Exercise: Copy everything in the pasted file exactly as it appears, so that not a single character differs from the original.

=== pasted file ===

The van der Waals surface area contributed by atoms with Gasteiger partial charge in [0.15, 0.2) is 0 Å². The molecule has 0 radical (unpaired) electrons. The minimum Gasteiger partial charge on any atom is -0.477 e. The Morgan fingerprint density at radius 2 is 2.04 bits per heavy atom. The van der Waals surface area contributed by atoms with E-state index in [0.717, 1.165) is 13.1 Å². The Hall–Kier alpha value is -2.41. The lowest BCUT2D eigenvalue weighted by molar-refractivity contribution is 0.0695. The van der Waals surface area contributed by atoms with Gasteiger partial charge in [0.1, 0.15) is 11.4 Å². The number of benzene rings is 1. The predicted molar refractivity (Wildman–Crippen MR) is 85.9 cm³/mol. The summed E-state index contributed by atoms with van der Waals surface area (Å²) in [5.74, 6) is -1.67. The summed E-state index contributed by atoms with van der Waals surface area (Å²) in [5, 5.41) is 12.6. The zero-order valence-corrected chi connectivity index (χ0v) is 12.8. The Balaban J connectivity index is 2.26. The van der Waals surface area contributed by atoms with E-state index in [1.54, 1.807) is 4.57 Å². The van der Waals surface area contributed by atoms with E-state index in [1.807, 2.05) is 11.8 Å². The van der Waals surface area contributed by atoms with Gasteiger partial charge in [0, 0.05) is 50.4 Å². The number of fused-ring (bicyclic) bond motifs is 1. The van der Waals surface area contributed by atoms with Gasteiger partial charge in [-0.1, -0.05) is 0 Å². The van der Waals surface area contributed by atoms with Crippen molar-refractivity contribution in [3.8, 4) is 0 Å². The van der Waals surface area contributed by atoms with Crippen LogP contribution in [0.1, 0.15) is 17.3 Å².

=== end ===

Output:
The van der Waals surface area contributed by atoms with Gasteiger partial charge in [0.15, 0.2) is 0 Å². The molecule has 0 radical (unpaired) electrons. The minimum Gasteiger partial charge on any atom is -0.477 e. The Morgan fingerprint density at radius 2 is 2.04 bits per heavy atom. The van der Waals surface area contributed by atoms with E-state index in [0.717, 1.165) is 13.1 Å². The Hall–Kier alpha value is -2.41. The lowest BCUT2D eigenvalue weighted by molar-refractivity contribution is 0.0695. The van der Waals surface area contributed by atoms with Gasteiger partial charge in [0.1, 0.15) is 11.4 Å². The number of benzene rings is 1. The predicted molar refractivity (Wildman–Crippen MR) is 85.9 cm³/mol. The summed E-state index contributed by atoms with van der Waals surface area (Å²) in [5.74, 6) is -1.67. The summed E-state index contributed by atoms with van der Waals surface area (Å²) in [5, 5.41) is 12.6. The zero-order valence-corrected chi connectivity index (χ0v) is 12.8. The Balaban J connectivity index is 2.26. The van der Waals surface area contributed by atoms with E-state index in [1.54, 1.807) is 4.57 Å². The van der Waals surface area contributed by atoms with E-state index in [1.807, 2.05) is 11.8 Å². The van der Waals surface area contributed by atoms with Gasteiger partial charge in [0, 0.05) is 50.4 Å². The number of fused-ring (bicyclic) bond motifs is 1. The van der Waals surface area contributed by atoms with Gasteiger partial charge in [-0.1, -0.05) is 0 Å². The van der Waals surface area contributed by atoms with Crippen molar-refractivity contribution in [3.8, 4) is 0 Å². The van der Waals surface area contributed by atoms with Crippen LogP contribution in [0.1, 0.15) is 17.3 Å².